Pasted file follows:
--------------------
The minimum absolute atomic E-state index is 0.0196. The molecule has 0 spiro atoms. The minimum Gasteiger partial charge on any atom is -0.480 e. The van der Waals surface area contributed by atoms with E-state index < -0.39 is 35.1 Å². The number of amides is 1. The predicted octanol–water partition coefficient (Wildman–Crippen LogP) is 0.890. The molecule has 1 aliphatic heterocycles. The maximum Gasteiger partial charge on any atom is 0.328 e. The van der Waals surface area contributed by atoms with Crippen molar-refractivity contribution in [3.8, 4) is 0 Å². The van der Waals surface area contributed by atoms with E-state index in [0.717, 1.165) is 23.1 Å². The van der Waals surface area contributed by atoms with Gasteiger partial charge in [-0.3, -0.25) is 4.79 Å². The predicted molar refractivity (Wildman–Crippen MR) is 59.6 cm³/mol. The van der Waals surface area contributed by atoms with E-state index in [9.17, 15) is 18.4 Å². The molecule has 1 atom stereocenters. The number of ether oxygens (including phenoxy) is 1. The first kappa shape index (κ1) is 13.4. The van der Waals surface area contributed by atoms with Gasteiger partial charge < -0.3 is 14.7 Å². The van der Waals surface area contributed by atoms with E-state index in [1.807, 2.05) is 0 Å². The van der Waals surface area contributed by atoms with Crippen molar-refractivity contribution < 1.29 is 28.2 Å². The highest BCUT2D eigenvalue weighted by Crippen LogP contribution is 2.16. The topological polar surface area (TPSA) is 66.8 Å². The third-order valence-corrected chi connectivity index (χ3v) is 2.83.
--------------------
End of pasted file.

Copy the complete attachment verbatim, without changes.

The minimum absolute atomic E-state index is 0.0196. The molecule has 0 spiro atoms. The minimum Gasteiger partial charge on any atom is -0.480 e. The van der Waals surface area contributed by atoms with E-state index < -0.39 is 35.1 Å². The number of amides is 1. The predicted octanol–water partition coefficient (Wildman–Crippen LogP) is 0.890. The molecule has 1 aliphatic heterocycles. The maximum Gasteiger partial charge on any atom is 0.328 e. The van der Waals surface area contributed by atoms with Crippen molar-refractivity contribution in [3.8, 4) is 0 Å². The van der Waals surface area contributed by atoms with E-state index in [0.717, 1.165) is 23.1 Å². The van der Waals surface area contributed by atoms with Gasteiger partial charge in [-0.3, -0.25) is 4.79 Å². The predicted molar refractivity (Wildman–Crippen MR) is 59.6 cm³/mol. The van der Waals surface area contributed by atoms with E-state index in [9.17, 15) is 18.4 Å². The molecule has 1 atom stereocenters. The number of ether oxygens (including phenoxy) is 1. The first kappa shape index (κ1) is 13.4. The van der Waals surface area contributed by atoms with Gasteiger partial charge < -0.3 is 14.7 Å². The van der Waals surface area contributed by atoms with E-state index in [1.807, 2.05) is 0 Å². The van der Waals surface area contributed by atoms with Crippen molar-refractivity contribution < 1.29 is 28.2 Å². The highest BCUT2D eigenvalue weighted by Crippen LogP contribution is 2.16. The topological polar surface area (TPSA) is 66.8 Å². The third-order valence-corrected chi connectivity index (χ3v) is 2.83.